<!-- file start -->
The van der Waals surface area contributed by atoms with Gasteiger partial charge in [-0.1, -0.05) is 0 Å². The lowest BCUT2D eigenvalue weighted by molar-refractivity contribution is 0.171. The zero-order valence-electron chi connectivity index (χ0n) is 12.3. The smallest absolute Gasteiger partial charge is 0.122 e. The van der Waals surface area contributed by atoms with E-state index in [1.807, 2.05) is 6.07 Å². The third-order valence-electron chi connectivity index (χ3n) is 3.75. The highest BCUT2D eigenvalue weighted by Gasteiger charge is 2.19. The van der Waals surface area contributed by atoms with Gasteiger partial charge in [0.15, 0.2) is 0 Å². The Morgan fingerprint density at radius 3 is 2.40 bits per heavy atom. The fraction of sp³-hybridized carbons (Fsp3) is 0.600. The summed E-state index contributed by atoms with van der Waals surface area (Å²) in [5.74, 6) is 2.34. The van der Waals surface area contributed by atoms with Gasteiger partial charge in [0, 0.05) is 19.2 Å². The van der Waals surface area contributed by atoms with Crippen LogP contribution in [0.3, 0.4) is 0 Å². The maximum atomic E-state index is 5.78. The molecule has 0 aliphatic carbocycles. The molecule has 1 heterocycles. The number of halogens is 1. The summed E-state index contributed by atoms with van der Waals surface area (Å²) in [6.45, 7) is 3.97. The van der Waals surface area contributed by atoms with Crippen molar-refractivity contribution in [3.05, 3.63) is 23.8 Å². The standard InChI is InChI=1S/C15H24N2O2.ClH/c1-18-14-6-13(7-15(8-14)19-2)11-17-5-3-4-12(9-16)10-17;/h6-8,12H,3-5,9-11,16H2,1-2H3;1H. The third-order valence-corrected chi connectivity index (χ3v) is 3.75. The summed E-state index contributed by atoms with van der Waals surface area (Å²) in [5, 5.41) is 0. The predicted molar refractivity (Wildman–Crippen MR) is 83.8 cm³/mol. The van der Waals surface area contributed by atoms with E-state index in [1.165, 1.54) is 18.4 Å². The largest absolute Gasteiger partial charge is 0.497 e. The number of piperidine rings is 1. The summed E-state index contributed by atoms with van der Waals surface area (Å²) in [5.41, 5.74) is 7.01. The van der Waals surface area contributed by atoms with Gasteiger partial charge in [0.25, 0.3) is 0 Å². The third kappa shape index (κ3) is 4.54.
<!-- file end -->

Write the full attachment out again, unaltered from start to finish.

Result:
The van der Waals surface area contributed by atoms with Gasteiger partial charge in [-0.1, -0.05) is 0 Å². The lowest BCUT2D eigenvalue weighted by molar-refractivity contribution is 0.171. The zero-order valence-electron chi connectivity index (χ0n) is 12.3. The smallest absolute Gasteiger partial charge is 0.122 e. The van der Waals surface area contributed by atoms with E-state index in [1.807, 2.05) is 6.07 Å². The third-order valence-electron chi connectivity index (χ3n) is 3.75. The highest BCUT2D eigenvalue weighted by Gasteiger charge is 2.19. The van der Waals surface area contributed by atoms with Gasteiger partial charge in [0.15, 0.2) is 0 Å². The Morgan fingerprint density at radius 3 is 2.40 bits per heavy atom. The fraction of sp³-hybridized carbons (Fsp3) is 0.600. The summed E-state index contributed by atoms with van der Waals surface area (Å²) in [5.74, 6) is 2.34. The van der Waals surface area contributed by atoms with Gasteiger partial charge in [0, 0.05) is 19.2 Å². The van der Waals surface area contributed by atoms with Crippen LogP contribution in [0.3, 0.4) is 0 Å². The maximum atomic E-state index is 5.78. The molecule has 0 aliphatic carbocycles. The molecule has 1 heterocycles. The number of halogens is 1. The summed E-state index contributed by atoms with van der Waals surface area (Å²) in [6.45, 7) is 3.97. The van der Waals surface area contributed by atoms with Crippen molar-refractivity contribution in [3.05, 3.63) is 23.8 Å². The standard InChI is InChI=1S/C15H24N2O2.ClH/c1-18-14-6-13(7-15(8-14)19-2)11-17-5-3-4-12(9-16)10-17;/h6-8,12H,3-5,9-11,16H2,1-2H3;1H. The third-order valence-corrected chi connectivity index (χ3v) is 3.75. The summed E-state index contributed by atoms with van der Waals surface area (Å²) in [5, 5.41) is 0. The predicted molar refractivity (Wildman–Crippen MR) is 83.8 cm³/mol. The van der Waals surface area contributed by atoms with E-state index in [1.165, 1.54) is 18.4 Å². The largest absolute Gasteiger partial charge is 0.497 e. The number of piperidine rings is 1. The summed E-state index contributed by atoms with van der Waals surface area (Å²) in [5.41, 5.74) is 7.01. The van der Waals surface area contributed by atoms with Gasteiger partial charge in [0.25, 0.3) is 0 Å². The third kappa shape index (κ3) is 4.54.